- Farmers from 30 farms in Dadaab, Fafi, Garissa Township and Balambala subcounties have benefited from silage processing training.
- Silage making is a method used for conserving available fodder for times of scarcity.
Farmers from 30 farms in Dadaab, Fafi, Garissa Township and Balambala subcounties have benefited from silage processing training.
Silage making is a method used for conserving available fodder for times of scarcity.
The process utilises the available types of fodder whether green or dry, which is cut into small pieces, compacted and allowed to ferment in controlled conditions.
According to Livestock and Pastoral Economy executive Hassan Abdirizak, the prolonged drought, coupled with effects of climatic change that have had adverse effects on the residents who majorly depend on livestock as their main source of livelihood, has now forced the pastoralists to think outside the box.
The devastating famine situation in northern Kenya has been described by experts as one of the worst in decades.
He said the this training is aimed at increasing and accelerating fodder preservation, utilisation and commercialisation to increase and stabilise quality milk and beef production in light of recurrent drought which has affected production.
“In line with H.E Governor Nathif Jama’s manifesto, we want to address the issue of lack of animal feed during drought which has adverse effects on livestock,” Hassan said.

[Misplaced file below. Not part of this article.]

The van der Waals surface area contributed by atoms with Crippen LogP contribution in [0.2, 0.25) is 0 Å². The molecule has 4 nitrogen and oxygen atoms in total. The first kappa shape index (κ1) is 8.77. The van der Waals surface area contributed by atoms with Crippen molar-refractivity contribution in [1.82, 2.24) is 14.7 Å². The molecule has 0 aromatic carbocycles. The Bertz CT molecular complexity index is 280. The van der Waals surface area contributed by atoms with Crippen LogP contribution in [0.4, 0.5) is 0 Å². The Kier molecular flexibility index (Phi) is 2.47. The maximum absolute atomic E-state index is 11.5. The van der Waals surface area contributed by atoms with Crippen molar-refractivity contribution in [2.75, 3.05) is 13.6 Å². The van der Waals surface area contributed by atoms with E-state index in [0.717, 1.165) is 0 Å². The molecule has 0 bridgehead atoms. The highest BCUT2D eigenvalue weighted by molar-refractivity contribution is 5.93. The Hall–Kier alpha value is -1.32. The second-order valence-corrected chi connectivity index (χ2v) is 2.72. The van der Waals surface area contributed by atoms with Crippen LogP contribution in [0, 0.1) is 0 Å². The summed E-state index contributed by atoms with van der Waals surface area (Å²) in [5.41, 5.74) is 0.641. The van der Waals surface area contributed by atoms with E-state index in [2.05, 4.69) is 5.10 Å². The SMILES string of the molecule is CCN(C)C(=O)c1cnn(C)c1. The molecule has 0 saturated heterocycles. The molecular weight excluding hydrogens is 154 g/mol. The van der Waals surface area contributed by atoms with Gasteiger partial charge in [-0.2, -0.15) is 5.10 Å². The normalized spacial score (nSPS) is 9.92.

The training which is co-facilitated by Somali Lifeline Organisation (SOLO) was carried out at Hasso Fodder Innovation Hub in Galbet ward.
Agriculture Sector Development Support Programme (ASDSP II) engaged Dairyverse consultants who have experience in fodder conservation, ranging from hay making, urea treatment of straw and silage making to train the farmers.
Garissa county government in collaboration with ASDSP II and SOLO has further supported these farmers with fodder production, harvesting and processing inputs.
These inputs comprise motorised grass harvesting and chopping machines, fodder additives, silage bags and different variety of fodder seeds.
Silage processing, Hassan said, would create jobs for farmers especially local youths and women, boost their income by selling the surplus feed and also reduce conflicts over pasture and water.
“Climate change has caused livelihood disruption and we need to look for the best way to adapt,” he said.
Dr Haret Hambe, the county director for Livestock and Pastoral Economy and the coordinator for ASDSP II programme, urged livestock farmers to join cooperative societies near them so that they could access such specialised training from the county programmes and other partners.
"As you are aware, drought has become so ravaging in this part of the country after four consecutive seasons of failed rains. All we are trying to do is to bridge that big gap, and which other better way than supporting our people to venture into silage processing,” Dr Hambe said.
Ahmed Abdi, a pastoralist based in Fafi subcounty, welcomed the training that he said had come at the right time.
He urged extension officers to organise for more trainings across the county so that many more farmers can have the knowledge and skills required.
“As you know, as a community we are pastoralists and that is what we have known for a long time. So we are happy when we are taught on new technologies that will go along way in helping our animals survive this drought that claims hundreds of our livestock,” he said.
(edited by Amol Awuor)